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Increase your maximum memory limit to 64MB in your php.ini file.

Google search

But could I ask why you are trying to allocate that much memory? What line of code does it fail at?

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PHP can be very inefficient with memory usage, I have often seen simple datagrids blow well into 80mb with a mere couple hundred records. This seems to especially happen when you go the OOP route. –  TravisO Jan 6 '09 at 17:16
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It's not necessarily a language problem - it's an algorithm problem, too. Too many PHP programmers do repeated actions on a whole dataset rather than doing all processing on one item at a time. –  staticsan Jan 6 '09 at 22:26
    
PHP is efficient if you use it right. It is hard though to keep track of all of your objects due to the managed nature of the runtime - not unlike C#. But too many high-level programmers period (including C#) do not have an appreciation of how their code affects the resources it runs on. –  nlaq Jan 7 '09 at 17:08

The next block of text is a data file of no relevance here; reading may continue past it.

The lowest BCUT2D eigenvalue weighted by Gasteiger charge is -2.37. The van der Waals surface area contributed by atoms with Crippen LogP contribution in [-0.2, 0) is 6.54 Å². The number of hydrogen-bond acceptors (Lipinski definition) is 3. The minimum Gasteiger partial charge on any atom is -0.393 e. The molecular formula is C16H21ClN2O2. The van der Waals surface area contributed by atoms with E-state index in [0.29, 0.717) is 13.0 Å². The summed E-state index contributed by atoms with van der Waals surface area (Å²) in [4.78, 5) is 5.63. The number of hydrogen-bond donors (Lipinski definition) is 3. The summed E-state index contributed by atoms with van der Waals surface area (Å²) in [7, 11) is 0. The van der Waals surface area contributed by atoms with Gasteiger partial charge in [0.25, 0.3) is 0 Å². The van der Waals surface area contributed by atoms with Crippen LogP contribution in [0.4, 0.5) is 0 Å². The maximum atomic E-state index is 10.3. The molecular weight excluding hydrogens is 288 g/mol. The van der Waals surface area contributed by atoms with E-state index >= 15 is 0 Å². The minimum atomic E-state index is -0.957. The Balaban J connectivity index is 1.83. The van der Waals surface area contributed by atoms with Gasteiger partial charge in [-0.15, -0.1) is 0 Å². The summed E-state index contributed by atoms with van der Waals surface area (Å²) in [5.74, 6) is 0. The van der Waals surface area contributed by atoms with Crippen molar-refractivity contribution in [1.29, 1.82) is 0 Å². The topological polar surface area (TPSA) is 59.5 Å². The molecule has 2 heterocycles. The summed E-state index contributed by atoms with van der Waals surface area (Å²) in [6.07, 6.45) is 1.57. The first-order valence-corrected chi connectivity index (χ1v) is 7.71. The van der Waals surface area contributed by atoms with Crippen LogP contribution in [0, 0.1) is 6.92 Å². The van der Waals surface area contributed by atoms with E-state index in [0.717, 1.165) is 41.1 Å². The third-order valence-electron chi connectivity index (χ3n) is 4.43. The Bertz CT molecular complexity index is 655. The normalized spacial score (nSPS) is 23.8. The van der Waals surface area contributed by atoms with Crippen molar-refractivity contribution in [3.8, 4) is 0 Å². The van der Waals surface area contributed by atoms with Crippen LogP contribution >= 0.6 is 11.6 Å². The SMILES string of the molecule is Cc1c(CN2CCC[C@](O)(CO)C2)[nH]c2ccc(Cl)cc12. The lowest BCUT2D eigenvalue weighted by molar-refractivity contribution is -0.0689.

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We had a similar situation and we tried out given at the top of the answers ini_set('memory_limit', '-1'); and everything worked fine, compressed images files greater than 1MB to KBs.

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@ Haider Abbas:

if ini overriding is not permissible then it will generate a 500 internal server error. Need to follow safe option or ask hosting to increase memory to the php.ini file

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You mean “500 internal server error” (not 5000). –  bfontaine Oct 9 '13 at 22:55
    
correct! that was type and i corrected it. –  Samia Ruponti Feb 20 at 15:07
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If you are trying to read a file, that will take up memory in PHP. For instance, if you are trying to open up and read an MP3 file ( like, say, $data = file("http://mydomain.com/path/sample.mp3" ) it is going to pull it all into memory.

As Nelson suggests, you can work to increase your maximum memory limit if you actually need to be using this much memory.